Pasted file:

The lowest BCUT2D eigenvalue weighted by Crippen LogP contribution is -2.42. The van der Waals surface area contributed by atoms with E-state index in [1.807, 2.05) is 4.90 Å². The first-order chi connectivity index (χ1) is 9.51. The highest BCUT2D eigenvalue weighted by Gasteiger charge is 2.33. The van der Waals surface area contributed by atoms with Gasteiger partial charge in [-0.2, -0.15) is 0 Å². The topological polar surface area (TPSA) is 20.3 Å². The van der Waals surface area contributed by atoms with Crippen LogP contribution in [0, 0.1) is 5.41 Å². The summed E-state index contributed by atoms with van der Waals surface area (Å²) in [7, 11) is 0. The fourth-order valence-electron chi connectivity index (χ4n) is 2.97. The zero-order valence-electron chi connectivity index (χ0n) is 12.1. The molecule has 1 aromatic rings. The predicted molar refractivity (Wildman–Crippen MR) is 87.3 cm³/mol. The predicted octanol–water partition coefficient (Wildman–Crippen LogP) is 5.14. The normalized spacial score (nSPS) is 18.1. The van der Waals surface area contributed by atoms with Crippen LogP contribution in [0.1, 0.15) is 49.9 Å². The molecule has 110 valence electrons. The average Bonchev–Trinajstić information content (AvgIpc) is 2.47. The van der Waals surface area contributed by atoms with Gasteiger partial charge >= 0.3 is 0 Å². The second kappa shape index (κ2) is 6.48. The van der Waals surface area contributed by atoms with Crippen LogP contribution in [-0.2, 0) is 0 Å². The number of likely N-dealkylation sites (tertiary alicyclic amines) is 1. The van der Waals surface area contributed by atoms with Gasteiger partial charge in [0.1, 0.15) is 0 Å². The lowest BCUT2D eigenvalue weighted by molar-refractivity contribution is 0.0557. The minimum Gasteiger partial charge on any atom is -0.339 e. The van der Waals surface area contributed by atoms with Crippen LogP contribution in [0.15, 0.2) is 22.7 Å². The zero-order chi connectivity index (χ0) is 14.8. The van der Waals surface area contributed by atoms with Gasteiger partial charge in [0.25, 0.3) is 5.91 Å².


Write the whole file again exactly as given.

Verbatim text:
The lowest BCUT2D eigenvalue weighted by Crippen LogP contribution is -2.42. The van der Waals surface area contributed by atoms with E-state index in [1.807, 2.05) is 4.90 Å². The first-order chi connectivity index (χ1) is 9.51. The highest BCUT2D eigenvalue weighted by Gasteiger charge is 2.33. The van der Waals surface area contributed by atoms with Gasteiger partial charge in [-0.2, -0.15) is 0 Å². The topological polar surface area (TPSA) is 20.3 Å². The van der Waals surface area contributed by atoms with Crippen LogP contribution in [0, 0.1) is 5.41 Å². The summed E-state index contributed by atoms with van der Waals surface area (Å²) in [7, 11) is 0. The fourth-order valence-electron chi connectivity index (χ4n) is 2.97. The zero-order valence-electron chi connectivity index (χ0n) is 12.1. The molecule has 1 aromatic rings. The predicted molar refractivity (Wildman–Crippen MR) is 87.3 cm³/mol. The predicted octanol–water partition coefficient (Wildman–Crippen LogP) is 5.14. The normalized spacial score (nSPS) is 18.1. The van der Waals surface area contributed by atoms with Crippen LogP contribution in [0.1, 0.15) is 49.9 Å². The molecule has 110 valence electrons. The average Bonchev–Trinajstić information content (AvgIpc) is 2.47. The van der Waals surface area contributed by atoms with Gasteiger partial charge >= 0.3 is 0 Å². The second kappa shape index (κ2) is 6.48. The van der Waals surface area contributed by atoms with Crippen LogP contribution in [-0.2, 0) is 0 Å². The number of likely N-dealkylation sites (tertiary alicyclic amines) is 1. The van der Waals surface area contributed by atoms with Gasteiger partial charge in [0.1, 0.15) is 0 Å². The lowest BCUT2D eigenvalue weighted by molar-refractivity contribution is 0.0557. The minimum Gasteiger partial charge on any atom is -0.339 e. The van der Waals surface area contributed by atoms with Crippen LogP contribution in [0.15, 0.2) is 22.7 Å². The zero-order chi connectivity index (χ0) is 14.8. The van der Waals surface area contributed by atoms with Gasteiger partial charge in [0.25, 0.3) is 5.91 Å².